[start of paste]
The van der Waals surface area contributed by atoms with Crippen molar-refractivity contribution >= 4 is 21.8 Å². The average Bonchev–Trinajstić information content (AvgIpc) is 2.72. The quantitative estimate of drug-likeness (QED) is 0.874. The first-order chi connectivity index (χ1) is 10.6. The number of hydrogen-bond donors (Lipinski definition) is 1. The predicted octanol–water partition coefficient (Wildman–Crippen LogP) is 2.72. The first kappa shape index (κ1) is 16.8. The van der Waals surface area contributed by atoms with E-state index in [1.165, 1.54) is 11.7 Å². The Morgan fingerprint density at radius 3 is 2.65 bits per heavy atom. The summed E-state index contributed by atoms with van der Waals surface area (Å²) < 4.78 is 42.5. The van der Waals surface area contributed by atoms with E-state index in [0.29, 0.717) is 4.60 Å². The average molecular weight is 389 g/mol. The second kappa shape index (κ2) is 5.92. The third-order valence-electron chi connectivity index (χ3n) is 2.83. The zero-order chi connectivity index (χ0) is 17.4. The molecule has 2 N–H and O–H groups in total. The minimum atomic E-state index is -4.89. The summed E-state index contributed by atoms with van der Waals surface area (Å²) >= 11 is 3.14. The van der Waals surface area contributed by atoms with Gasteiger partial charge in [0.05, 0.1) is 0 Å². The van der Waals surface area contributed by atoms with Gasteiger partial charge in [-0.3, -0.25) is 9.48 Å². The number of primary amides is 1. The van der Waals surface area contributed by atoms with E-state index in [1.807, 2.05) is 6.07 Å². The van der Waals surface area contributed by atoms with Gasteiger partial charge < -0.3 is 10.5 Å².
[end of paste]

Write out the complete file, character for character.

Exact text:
The van der Waals surface area contributed by atoms with Crippen molar-refractivity contribution >= 4 is 21.8 Å². The average Bonchev–Trinajstić information content (AvgIpc) is 2.72. The quantitative estimate of drug-likeness (QED) is 0.874. The first-order chi connectivity index (χ1) is 10.6. The number of hydrogen-bond donors (Lipinski definition) is 1. The predicted octanol–water partition coefficient (Wildman–Crippen LogP) is 2.72. The first kappa shape index (κ1) is 16.8. The van der Waals surface area contributed by atoms with E-state index in [1.165, 1.54) is 11.7 Å². The Morgan fingerprint density at radius 3 is 2.65 bits per heavy atom. The summed E-state index contributed by atoms with van der Waals surface area (Å²) < 4.78 is 42.5. The van der Waals surface area contributed by atoms with E-state index in [0.29, 0.717) is 4.60 Å². The average molecular weight is 389 g/mol. The second kappa shape index (κ2) is 5.92. The third-order valence-electron chi connectivity index (χ3n) is 2.83. The zero-order chi connectivity index (χ0) is 17.4. The molecule has 2 N–H and O–H groups in total. The minimum atomic E-state index is -4.89. The summed E-state index contributed by atoms with van der Waals surface area (Å²) >= 11 is 3.14. The van der Waals surface area contributed by atoms with Gasteiger partial charge in [0.05, 0.1) is 0 Å². The van der Waals surface area contributed by atoms with Gasteiger partial charge in [-0.3, -0.25) is 9.48 Å². The number of primary amides is 1. The van der Waals surface area contributed by atoms with E-state index in [1.807, 2.05) is 6.07 Å². The van der Waals surface area contributed by atoms with Gasteiger partial charge < -0.3 is 10.5 Å².